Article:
Table of contents

    Creating ASP.NET Projects

    Introduction

    This tutorial outlines the process of creating, running and publishing an ASP.NET application with MonoDevelop.

    Creating the Solution

    After opening MonoDevelop, select New Project from the Welcome Page or the File menu, to bring up the New Solution dialogue. From the list of project types on the left expand the C# category to reveal the ASP.NET subcategory, and select it. Now select the “Web Application” project, and specify the name and location of the new project, as shown below.

    New-AspNet-App.png

    ASP.NET projects are similarly available for other languages, but may not be fully supported.

    Click on Forward, and you will be presented with some additional features that can be added to your Solution, such as packaging and translation. These features can be added later, and are only shown at this point for your convenience. Click Ok to complete the creation of the Solution.

    Building and Running the Application

    The new project contains a default set of files. There’s a page called Default.aspx, and grouped with it are its C# CodeBehind files Default.aspx.cs and Default.aspx.designer.cs. There’s a Global.asax file for global application code, with CodeBehind in Global.asax.cs, and there’s a Web.config file for application settings.

    AspNetSolutionPad.png

    Edit the Default.aspx file, and between the form tags, add an ASP button and label:

    <form id="form1" runat="server">
        <asp:button id="clickMeButton" runat="server" text="Click Me" />
        <asp:label id="outputlabel" runat="server" />
    </form>
    

    Now run the application using the Run command in the toolbar or the Project menu, or by hitting F5. This compiles your application, runs it using Mono’s xsp web server, and after a short delay loads it up in your default web browser. You can click the button that says “Click Me”, and watch it post back to the server, but it doesn’t do anything yet. Note that there ‘s also a Stop command to end your applicatio’s execution, and commands to build individual projects or solutions without running them.

    Adding some CodeBehind

    We’re developing this application with CodeBehind, because it’s a cleaner development model than writing your C# code in the .aspx file. If you look at the Default.aspx page, you’ll see that in the Page directive at the top it species that the page inherits from the AspNetDemo.Default class, which subclasses System.Web.UI.Page. By putting code in here (or any intermediate subclasses) we can keep it separate from the page structure.

    The AspNetDemo.Default class is split between the partial classes in Default.aspx.cs and Default.aspx.designer.cs. The designer partial class contains code that’s autogenerated by MonoDevelop. If you take a look in it you’ll see that during the compile, MonoDevelop added members for the button and label that we added to the Default.aspx file. These provide a way for you to access the web controls from the CodeBehind. You should avoid editing the designer file, as your changes could be overwritten.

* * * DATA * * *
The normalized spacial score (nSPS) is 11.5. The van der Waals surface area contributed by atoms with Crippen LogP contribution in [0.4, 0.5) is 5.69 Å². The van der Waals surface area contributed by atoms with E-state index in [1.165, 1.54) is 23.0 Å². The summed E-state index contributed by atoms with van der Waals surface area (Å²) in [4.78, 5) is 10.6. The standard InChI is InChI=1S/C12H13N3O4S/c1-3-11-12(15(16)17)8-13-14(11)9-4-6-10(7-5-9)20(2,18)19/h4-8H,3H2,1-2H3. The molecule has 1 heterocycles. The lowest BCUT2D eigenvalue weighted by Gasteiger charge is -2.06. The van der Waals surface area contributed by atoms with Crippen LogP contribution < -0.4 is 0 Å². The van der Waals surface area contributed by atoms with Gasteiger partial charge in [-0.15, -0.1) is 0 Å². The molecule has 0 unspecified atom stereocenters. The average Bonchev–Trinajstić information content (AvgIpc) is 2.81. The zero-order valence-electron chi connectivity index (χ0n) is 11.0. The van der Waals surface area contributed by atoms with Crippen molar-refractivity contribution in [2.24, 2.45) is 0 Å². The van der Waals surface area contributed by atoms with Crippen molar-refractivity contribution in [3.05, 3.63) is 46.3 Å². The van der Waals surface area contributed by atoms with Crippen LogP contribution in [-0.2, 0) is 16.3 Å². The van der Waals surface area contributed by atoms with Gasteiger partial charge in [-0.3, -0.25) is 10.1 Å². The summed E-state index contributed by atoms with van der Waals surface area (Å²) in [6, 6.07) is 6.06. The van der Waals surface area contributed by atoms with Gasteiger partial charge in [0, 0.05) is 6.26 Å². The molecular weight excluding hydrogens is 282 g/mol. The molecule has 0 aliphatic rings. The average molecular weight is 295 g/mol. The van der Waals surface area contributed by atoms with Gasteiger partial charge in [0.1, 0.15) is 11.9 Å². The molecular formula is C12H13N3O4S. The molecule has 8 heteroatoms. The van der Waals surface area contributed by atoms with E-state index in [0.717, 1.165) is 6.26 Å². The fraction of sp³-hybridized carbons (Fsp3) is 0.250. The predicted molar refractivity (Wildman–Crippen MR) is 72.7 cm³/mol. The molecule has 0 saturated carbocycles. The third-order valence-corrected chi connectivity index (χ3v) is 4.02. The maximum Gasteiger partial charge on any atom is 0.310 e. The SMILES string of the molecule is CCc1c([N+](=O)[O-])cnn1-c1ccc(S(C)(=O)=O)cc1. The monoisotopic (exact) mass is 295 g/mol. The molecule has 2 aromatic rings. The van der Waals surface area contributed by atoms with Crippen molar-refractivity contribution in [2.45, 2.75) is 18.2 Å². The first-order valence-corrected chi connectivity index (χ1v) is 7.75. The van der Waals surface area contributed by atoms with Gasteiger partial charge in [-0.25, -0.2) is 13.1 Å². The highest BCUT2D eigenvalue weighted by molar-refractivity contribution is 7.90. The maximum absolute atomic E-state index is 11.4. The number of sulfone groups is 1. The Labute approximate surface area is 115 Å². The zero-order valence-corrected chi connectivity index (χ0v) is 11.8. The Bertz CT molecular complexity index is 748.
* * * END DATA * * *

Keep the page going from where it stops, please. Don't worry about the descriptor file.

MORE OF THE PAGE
Open the Default.aspx file, and add an onClick attribute to your button. This specifies the name of a method that will be run when the button is clicked. There are a number of events that can be hooked upt to all ASP.NET controls in a similar way.

    <asp:button id="clickMeButton" runat="server" text="Click Me" onClick="clickMeButton_Click" />
    

    Next open the Default.aspx.cs file, and to the Default class add the following method

    public void clickMeButton_Click (object sender, EventArgs e)
    {
        object val = ViewState["ButtonClickCount"];
        int i = (val == null)? 1 : (int)val + 1;
        outputlabel.Text = string.Format ("You clicked me {0} {1}", i, i==1?"time":"times");
        ViewState["ButtonClickCount"] = i;
    }
    

    This is storing the current click count in the untyped ViewState collection property of the base System.Web.UI.Page class. ViewState is ASP.NET Web Forms’ mechanism for storing controls’s state between page postbacks and circumventing the stateless nature of the HTTP protocol. Note that we can access the outputLabel control because MonoDevelop defined it in the Default.aspx.designer.cs class, and due to this, MonoDevelop is able to provide code completion.

    Run the page, and clicking the button will now produce some feedback, by updating the label with the number of times you’ve clicked it.

    AspNetDemoProjectOutput.png

    Deploying the Project

    In the Project Options, the Web Deployment Targets panel allows you to define deployment targets, local or remote directories to which the application can be deployed. Remote deployment requires the sshfs FUSE filesystem.

    AspNetWebDeployNew.png

    After targets have been configured, the project can be deployed using the Project->Deploy to Web… command in the main menu, or by right-clicking on the project and selecting Tools->Deploy to Web….

    Additional Tips

    • You can change the Mono runtime profile (1.1/2.0) that’s used to build and run the project in the Project Options, accessible by right-clicking on the project in the Solution Pad. The option is in the Runtime Options panel.
    • A variety of options are available for configuring the xsp web server. These are also found in Project Options, in the XSP Options panel.
    • Mono’s C# compiler for the 1.1 profile supports partial classes, unlike the .NET 1.1 C# compiler.
    • MonoDevelop automatically adds and removes entries in your web.config corresponding to your referenced libraries.